• In 2009, Her Majesty the Queen planted a maidenhair tree seedling near to the Orangery for Kew’s 250th anniversary celebrations.

  • In autumn, maidenhair tree fruit fall to the ground. As the fleshy seed coat decays, it releases a rancid butter-like smell.

  • The scientific namebiloba’ refers to the two-lobed leaves of the maidenhair tree.

Map of the world showing where the maidenhair tree is native and introduced to
Native: China South-Central, China Southeast
Introduced: China North-Central, Illinois, Japan, Korea

Broadleaved forests with moist, well-drained, sandy soil and full sun.

Kew Gardens

A botanic garden in southwest London with the world’s most diverse living plant collection.


Near the Hive, around the Bamboo Garden, and half way between the Orangery and the Princess of Wales Conservatory.

View map of Kew Gardens

The maidenhair tree is classified as Endangered according to the IUCN Red List and has also been given a high priority conservation status by the Evolutionary Distinct and Globally Endangered (EDGE) method.

Living gymnosperms (naked-seed-bearing plants that include ginkgos, conifers, cycads, and gnetophytes) are one of the most threatened groups of living organisms on the planet, with 40% of species at high risk of extinction.

Scientists at Kew identified the most Evolutionary Distinct and Globally Endangered species of gymnosperms using the EDGE method. Species were ranked based on their evolutionary distinctiveness and the extinction risks they face according to IUCN Red List assessments.

The maidenhair tree has the second highest EDGE score on the EDGE list for gymnosperms, as it is the only member of the plant order Ginkgoales and there are only a very limited number of wild populations of maidenhair tree in China.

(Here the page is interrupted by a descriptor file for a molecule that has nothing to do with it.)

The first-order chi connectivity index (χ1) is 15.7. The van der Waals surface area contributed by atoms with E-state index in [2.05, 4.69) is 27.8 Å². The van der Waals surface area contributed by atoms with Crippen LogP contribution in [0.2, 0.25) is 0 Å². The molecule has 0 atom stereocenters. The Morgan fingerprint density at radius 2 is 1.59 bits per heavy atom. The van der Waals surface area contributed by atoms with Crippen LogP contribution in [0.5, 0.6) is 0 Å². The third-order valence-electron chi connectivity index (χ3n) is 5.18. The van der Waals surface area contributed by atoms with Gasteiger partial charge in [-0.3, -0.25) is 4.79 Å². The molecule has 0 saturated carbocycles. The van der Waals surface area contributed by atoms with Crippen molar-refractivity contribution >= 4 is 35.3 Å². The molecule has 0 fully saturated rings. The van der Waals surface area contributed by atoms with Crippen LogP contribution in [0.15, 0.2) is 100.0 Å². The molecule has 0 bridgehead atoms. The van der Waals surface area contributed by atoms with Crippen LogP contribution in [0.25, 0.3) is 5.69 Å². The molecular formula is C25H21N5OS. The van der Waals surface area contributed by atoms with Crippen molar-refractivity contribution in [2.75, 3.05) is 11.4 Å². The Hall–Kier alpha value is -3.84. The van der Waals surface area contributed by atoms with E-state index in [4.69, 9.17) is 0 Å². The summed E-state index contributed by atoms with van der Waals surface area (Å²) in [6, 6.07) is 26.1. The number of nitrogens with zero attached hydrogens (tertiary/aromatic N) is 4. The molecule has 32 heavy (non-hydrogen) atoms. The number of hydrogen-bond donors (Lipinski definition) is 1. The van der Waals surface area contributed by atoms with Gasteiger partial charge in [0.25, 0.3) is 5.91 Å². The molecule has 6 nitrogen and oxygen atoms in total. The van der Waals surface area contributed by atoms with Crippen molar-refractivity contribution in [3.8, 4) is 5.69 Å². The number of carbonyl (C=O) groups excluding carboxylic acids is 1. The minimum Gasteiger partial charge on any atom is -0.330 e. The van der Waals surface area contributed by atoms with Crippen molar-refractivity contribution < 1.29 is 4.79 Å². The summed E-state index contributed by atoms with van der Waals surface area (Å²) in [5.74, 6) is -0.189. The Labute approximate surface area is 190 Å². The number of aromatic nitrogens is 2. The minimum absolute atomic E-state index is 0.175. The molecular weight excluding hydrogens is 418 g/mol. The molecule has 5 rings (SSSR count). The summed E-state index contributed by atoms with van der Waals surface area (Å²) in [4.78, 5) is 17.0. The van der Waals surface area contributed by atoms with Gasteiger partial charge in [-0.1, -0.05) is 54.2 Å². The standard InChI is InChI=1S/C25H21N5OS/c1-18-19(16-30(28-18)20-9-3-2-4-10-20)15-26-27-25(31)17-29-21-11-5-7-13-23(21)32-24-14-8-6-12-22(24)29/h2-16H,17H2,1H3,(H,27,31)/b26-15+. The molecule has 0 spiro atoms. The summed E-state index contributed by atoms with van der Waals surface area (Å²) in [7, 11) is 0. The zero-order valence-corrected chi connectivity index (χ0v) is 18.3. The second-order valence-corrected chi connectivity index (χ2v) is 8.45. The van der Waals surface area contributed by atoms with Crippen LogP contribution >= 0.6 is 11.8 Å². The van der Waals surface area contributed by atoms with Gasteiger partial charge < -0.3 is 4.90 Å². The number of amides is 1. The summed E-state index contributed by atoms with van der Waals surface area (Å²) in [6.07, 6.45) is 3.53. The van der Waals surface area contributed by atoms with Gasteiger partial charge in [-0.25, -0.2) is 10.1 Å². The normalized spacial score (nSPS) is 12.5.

Here at Kew, we are carrying out conservation assessments on the maidenhair tree as part of the IUCN Red List. This will help us monitor trends in extinction risk and focus conservation efforts to where they are needed most.

Alongside our conservation efforts in science, our horticulturalists also cultivate the maidenhair tree in our Gardens. Most maidenhair trees around today are from cultivated stock.

In autumn, the seeds are collected and prepared by removing the flesh and then placed in a cold store to help them germinate. Germination usually takes eight to ten weeks when seeds are kept in a cool greenhouse (at a minimum of 5 °C) in natural light.

The seedlings are then sown into gritty compost in the spring and planted out in the Arboretum Nursery field when large enough, which is usually the following spring. 

After two years the maidenhair trees can be as tall as 1.5m, at which point they are planted out into their final positions in the garden.

Other plants

More from Kew


Browse our range of maidenhair tree products. Buying something from the Kew Online Shop supports our vital science work.

The geographical areas mentioned on this page follow the World Geographical Scheme for Recording Plant Distributions (WGSRPD) developed by Biodiversity Information Standards (TDWG).